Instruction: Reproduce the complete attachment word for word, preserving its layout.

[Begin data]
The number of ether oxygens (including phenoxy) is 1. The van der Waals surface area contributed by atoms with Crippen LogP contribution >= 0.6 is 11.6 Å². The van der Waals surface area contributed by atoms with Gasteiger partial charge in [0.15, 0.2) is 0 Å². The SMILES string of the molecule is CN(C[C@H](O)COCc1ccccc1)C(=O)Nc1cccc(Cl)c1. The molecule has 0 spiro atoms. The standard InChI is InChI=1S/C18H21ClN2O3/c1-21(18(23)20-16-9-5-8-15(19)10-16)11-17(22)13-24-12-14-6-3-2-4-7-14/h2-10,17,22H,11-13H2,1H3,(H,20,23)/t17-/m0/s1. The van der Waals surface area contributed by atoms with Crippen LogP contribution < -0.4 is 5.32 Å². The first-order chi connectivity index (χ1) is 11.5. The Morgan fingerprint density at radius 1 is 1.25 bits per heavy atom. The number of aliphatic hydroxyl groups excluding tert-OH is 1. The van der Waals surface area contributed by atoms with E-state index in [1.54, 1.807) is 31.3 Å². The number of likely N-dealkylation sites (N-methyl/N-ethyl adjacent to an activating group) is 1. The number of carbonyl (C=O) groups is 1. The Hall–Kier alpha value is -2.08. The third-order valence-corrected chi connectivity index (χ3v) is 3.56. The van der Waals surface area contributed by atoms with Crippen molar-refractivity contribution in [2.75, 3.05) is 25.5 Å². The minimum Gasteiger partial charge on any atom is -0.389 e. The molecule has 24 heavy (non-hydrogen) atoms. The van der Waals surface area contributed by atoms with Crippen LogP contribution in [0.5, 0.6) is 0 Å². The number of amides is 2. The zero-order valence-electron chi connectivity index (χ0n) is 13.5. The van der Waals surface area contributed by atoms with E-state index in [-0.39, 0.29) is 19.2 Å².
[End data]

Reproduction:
The number of ether oxygens (including phenoxy) is 1. The van der Waals surface area contributed by atoms with Crippen LogP contribution >= 0.6 is 11.6 Å². The van der Waals surface area contributed by atoms with Gasteiger partial charge in [0.15, 0.2) is 0 Å². The SMILES string of the molecule is CN(C[C@H](O)COCc1ccccc1)C(=O)Nc1cccc(Cl)c1. The molecule has 0 spiro atoms. The standard InChI is InChI=1S/C18H21ClN2O3/c1-21(18(23)20-16-9-5-8-15(19)10-16)11-17(22)13-24-12-14-6-3-2-4-7-14/h2-10,17,22H,11-13H2,1H3,(H,20,23)/t17-/m0/s1. The van der Waals surface area contributed by atoms with Crippen LogP contribution < -0.4 is 5.32 Å². The first-order chi connectivity index (χ1) is 11.5. The Morgan fingerprint density at radius 1 is 1.25 bits per heavy atom. The number of aliphatic hydroxyl groups excluding tert-OH is 1. The van der Waals surface area contributed by atoms with E-state index in [1.54, 1.807) is 31.3 Å². The number of likely N-dealkylation sites (N-methyl/N-ethyl adjacent to an activating group) is 1. The number of carbonyl (C=O) groups is 1. The Hall–Kier alpha value is -2.08. The third-order valence-corrected chi connectivity index (χ3v) is 3.56. The van der Waals surface area contributed by atoms with Crippen molar-refractivity contribution in [2.75, 3.05) is 25.5 Å². The minimum Gasteiger partial charge on any atom is -0.389 e. The molecule has 24 heavy (non-hydrogen) atoms. The van der Waals surface area contributed by atoms with Crippen LogP contribution in [0.5, 0.6) is 0 Å². The number of amides is 2. The zero-order valence-electron chi connectivity index (χ0n) is 13.5. The van der Waals surface area contributed by atoms with E-state index in [-0.39, 0.29) is 19.2 Å².